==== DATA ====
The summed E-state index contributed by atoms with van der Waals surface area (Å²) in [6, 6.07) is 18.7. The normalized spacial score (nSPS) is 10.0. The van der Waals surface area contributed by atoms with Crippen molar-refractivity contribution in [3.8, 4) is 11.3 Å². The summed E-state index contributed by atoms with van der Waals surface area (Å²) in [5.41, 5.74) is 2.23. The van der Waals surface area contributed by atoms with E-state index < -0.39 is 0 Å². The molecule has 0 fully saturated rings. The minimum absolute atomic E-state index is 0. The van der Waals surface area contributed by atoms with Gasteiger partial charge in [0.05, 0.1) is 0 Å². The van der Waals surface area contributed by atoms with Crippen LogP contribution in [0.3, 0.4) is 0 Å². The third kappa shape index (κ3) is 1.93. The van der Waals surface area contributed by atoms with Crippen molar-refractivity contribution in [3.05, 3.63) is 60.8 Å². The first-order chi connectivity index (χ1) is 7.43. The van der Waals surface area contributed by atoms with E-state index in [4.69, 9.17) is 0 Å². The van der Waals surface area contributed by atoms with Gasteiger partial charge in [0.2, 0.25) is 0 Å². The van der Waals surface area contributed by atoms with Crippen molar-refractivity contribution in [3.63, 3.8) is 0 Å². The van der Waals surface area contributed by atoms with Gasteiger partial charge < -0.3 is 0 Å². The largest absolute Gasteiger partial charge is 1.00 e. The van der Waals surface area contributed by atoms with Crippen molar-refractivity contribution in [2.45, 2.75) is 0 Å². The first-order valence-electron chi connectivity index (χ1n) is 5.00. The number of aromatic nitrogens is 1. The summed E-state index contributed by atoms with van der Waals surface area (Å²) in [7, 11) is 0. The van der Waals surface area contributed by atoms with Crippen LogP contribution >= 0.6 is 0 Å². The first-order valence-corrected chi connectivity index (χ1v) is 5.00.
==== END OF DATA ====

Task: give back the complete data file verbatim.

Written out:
The summed E-state index contributed by atoms with van der Waals surface area (Å²) in [6, 6.07) is 18.7. The normalized spacial score (nSPS) is 10.0. The van der Waals surface area contributed by atoms with Crippen molar-refractivity contribution in [3.8, 4) is 11.3 Å². The summed E-state index contributed by atoms with van der Waals surface area (Å²) in [5.41, 5.74) is 2.23. The van der Waals surface area contributed by atoms with E-state index < -0.39 is 0 Å². The molecule has 0 fully saturated rings. The minimum absolute atomic E-state index is 0. The van der Waals surface area contributed by atoms with Gasteiger partial charge in [0.05, 0.1) is 0 Å². The van der Waals surface area contributed by atoms with Crippen LogP contribution in [0.3, 0.4) is 0 Å². The third kappa shape index (κ3) is 1.93. The van der Waals surface area contributed by atoms with Crippen molar-refractivity contribution in [3.05, 3.63) is 60.8 Å². The first-order chi connectivity index (χ1) is 7.43. The van der Waals surface area contributed by atoms with E-state index in [4.69, 9.17) is 0 Å². The van der Waals surface area contributed by atoms with Gasteiger partial charge in [0.2, 0.25) is 0 Å². The van der Waals surface area contributed by atoms with Crippen molar-refractivity contribution in [3.63, 3.8) is 0 Å². The van der Waals surface area contributed by atoms with Gasteiger partial charge < -0.3 is 0 Å². The largest absolute Gasteiger partial charge is 1.00 e. The van der Waals surface area contributed by atoms with Crippen molar-refractivity contribution in [2.45, 2.75) is 0 Å². The first-order valence-electron chi connectivity index (χ1n) is 5.00. The number of aromatic nitrogens is 1. The summed E-state index contributed by atoms with van der Waals surface area (Å²) in [7, 11) is 0. The van der Waals surface area contributed by atoms with Crippen LogP contribution >= 0.6 is 0 Å². The first-order valence-corrected chi connectivity index (χ1v) is 5.00.